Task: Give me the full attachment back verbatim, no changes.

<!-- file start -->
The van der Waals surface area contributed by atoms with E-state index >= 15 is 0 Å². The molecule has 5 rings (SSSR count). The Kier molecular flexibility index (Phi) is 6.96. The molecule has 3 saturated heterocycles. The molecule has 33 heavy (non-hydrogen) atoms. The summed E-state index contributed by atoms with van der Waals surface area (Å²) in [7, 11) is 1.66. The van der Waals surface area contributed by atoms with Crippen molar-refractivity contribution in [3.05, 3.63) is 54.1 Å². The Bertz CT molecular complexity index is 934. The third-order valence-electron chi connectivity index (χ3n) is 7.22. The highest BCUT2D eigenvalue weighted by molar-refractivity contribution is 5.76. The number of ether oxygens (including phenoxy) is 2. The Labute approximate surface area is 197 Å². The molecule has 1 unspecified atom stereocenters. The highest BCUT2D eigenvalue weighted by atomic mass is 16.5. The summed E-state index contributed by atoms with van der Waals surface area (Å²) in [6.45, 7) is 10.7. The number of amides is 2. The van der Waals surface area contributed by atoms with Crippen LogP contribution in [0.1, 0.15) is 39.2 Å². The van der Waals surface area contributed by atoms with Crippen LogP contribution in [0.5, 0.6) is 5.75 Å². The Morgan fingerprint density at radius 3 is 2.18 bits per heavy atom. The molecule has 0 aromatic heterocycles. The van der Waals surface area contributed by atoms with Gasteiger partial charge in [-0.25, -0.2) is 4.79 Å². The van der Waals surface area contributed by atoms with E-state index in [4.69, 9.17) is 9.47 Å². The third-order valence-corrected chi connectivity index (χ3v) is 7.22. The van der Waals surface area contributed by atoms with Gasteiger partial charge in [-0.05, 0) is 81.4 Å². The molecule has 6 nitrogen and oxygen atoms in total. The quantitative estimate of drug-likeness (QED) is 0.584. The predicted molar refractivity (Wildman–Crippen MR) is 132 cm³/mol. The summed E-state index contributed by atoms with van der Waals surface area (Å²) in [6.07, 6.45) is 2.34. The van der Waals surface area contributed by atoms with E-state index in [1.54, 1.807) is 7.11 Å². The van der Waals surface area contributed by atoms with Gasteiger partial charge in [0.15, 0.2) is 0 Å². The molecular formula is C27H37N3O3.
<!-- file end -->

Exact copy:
The van der Waals surface area contributed by atoms with E-state index >= 15 is 0 Å². The molecule has 5 rings (SSSR count). The Kier molecular flexibility index (Phi) is 6.96. The molecule has 3 saturated heterocycles. The molecule has 33 heavy (non-hydrogen) atoms. The summed E-state index contributed by atoms with van der Waals surface area (Å²) in [7, 11) is 1.66. The van der Waals surface area contributed by atoms with Crippen molar-refractivity contribution in [3.05, 3.63) is 54.1 Å². The Bertz CT molecular complexity index is 934. The third-order valence-electron chi connectivity index (χ3n) is 7.22. The highest BCUT2D eigenvalue weighted by molar-refractivity contribution is 5.76. The number of ether oxygens (including phenoxy) is 2. The Labute approximate surface area is 197 Å². The molecule has 1 unspecified atom stereocenters. The highest BCUT2D eigenvalue weighted by atomic mass is 16.5. The summed E-state index contributed by atoms with van der Waals surface area (Å²) in [6.45, 7) is 10.7. The number of amides is 2. The van der Waals surface area contributed by atoms with Crippen LogP contribution in [0.1, 0.15) is 39.2 Å². The van der Waals surface area contributed by atoms with Crippen LogP contribution in [0.5, 0.6) is 5.75 Å². The Morgan fingerprint density at radius 3 is 2.18 bits per heavy atom. The molecule has 0 aromatic heterocycles. The van der Waals surface area contributed by atoms with Gasteiger partial charge in [-0.25, -0.2) is 4.79 Å². The van der Waals surface area contributed by atoms with E-state index in [4.69, 9.17) is 9.47 Å². The third-order valence-corrected chi connectivity index (χ3v) is 7.22. The van der Waals surface area contributed by atoms with Gasteiger partial charge in [-0.05, 0) is 81.4 Å². The molecule has 6 nitrogen and oxygen atoms in total. The quantitative estimate of drug-likeness (QED) is 0.584. The predicted molar refractivity (Wildman–Crippen MR) is 132 cm³/mol. The summed E-state index contributed by atoms with van der Waals surface area (Å²) in [6.07, 6.45) is 2.34. The van der Waals surface area contributed by atoms with E-state index in [1.54, 1.807) is 7.11 Å². The van der Waals surface area contributed by atoms with Gasteiger partial charge in [0.15, 0.2) is 0 Å². The molecular formula is C27H37N3O3.